Don M

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I will never forget where I was when I got the call, I was sitting at a stop light being very impatient because I had not heard from Mom all day and I was running late to pick up the kids. My phone range and I hesitated for just a brief second, knowing but not really wanting to hear. This was in January 2001.

In early December 2000, Mom had been to see her OB/GYN oncologist for a check up for her cervical cancer and for whatever reason she ordered a Chest X-ray and when radiologist reviewed it he noticed a small spot and ordered a follow up x-ray. The follow up wasn't actually completed until mid-January. She had the x-ray and headed home (about an hour drive)by the time they got home they had been called to come back to the city the next day - the small spot was now the size of a lemon....She had a CT and PET within the next 3 days, I was so naieve I had no idea what those things meant...

until I heard the words, It's lung cancer. Amazingly I didn't cry (I am right now though) but was shaking like a leaf. I learned all I could but with limited internet access I didn't have the resources to tell me how scared I probably should have been.

Fast forward to last March. Mom had not been feeling well and her cough came back. The Nurse Practioner put her on Biaxin thinking it was an infection, well the Biaxin did a number on her stomach and she continued to feel worse with each day. I was on vacation half way across the country calling my Dad every day to see how she was feeling. We stopped at a rest stop right before entering the Smoky Mountains and I called one more time knowing my cell wouldn't work in the mtn's and she told me she had had a PET scan a couple of days earlier - my stomach dropped because THIS time, I knew what it meant. She got the results the Thursday after we got home and I insisted on going with them to hear for myself. Mom kept telling me over and over that I was wasting my time but I knew better.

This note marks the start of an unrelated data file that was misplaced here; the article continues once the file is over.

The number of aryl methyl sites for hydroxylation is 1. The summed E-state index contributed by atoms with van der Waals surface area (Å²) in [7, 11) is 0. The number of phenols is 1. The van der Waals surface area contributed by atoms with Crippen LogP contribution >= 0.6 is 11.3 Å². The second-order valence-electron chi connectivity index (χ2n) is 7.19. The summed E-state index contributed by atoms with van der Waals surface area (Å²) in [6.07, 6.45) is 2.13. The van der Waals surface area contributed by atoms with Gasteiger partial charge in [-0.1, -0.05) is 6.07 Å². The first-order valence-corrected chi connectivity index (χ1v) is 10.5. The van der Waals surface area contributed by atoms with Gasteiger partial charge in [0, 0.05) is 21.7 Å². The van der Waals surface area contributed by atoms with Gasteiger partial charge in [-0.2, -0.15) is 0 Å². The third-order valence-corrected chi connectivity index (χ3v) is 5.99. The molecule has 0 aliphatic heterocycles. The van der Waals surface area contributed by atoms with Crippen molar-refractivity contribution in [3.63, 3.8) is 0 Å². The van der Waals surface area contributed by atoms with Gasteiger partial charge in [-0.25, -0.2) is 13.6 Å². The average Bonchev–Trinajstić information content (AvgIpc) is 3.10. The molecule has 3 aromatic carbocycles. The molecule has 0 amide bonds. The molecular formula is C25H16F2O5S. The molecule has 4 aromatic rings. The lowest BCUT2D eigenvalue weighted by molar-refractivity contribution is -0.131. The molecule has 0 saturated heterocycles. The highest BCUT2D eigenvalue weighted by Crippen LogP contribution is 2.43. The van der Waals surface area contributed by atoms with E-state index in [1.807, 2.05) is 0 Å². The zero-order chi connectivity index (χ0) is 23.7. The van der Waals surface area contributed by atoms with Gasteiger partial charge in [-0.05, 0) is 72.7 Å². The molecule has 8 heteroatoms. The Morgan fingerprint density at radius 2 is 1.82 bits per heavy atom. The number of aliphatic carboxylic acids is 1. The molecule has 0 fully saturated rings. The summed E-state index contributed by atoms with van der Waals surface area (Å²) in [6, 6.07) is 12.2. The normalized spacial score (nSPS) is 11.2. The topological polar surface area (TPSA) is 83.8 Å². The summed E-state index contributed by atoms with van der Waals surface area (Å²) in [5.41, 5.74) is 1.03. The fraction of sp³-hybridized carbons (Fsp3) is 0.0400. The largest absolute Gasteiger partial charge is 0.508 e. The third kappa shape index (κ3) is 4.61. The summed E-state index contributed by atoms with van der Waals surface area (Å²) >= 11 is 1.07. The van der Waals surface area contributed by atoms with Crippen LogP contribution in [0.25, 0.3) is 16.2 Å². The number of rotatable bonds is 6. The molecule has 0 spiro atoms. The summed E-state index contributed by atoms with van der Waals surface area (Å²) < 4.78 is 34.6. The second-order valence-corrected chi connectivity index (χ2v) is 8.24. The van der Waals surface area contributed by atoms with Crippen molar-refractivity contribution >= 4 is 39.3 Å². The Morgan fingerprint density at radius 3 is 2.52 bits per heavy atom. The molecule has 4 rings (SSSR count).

I will never forget the look on her face when the pulmonologist told her it was back. She was in total shock and then I cried because I knew she thought she was in the clear - it had been 3yrs.

I guess I got off track - sorry the words just tumbled out. I guess I didn't react the first time because I didn't know what it meant - the second time - well I was scared sh**less because I knew alot more about the diagnosis. I was only able to get a grip once I found this site filled with hope and love.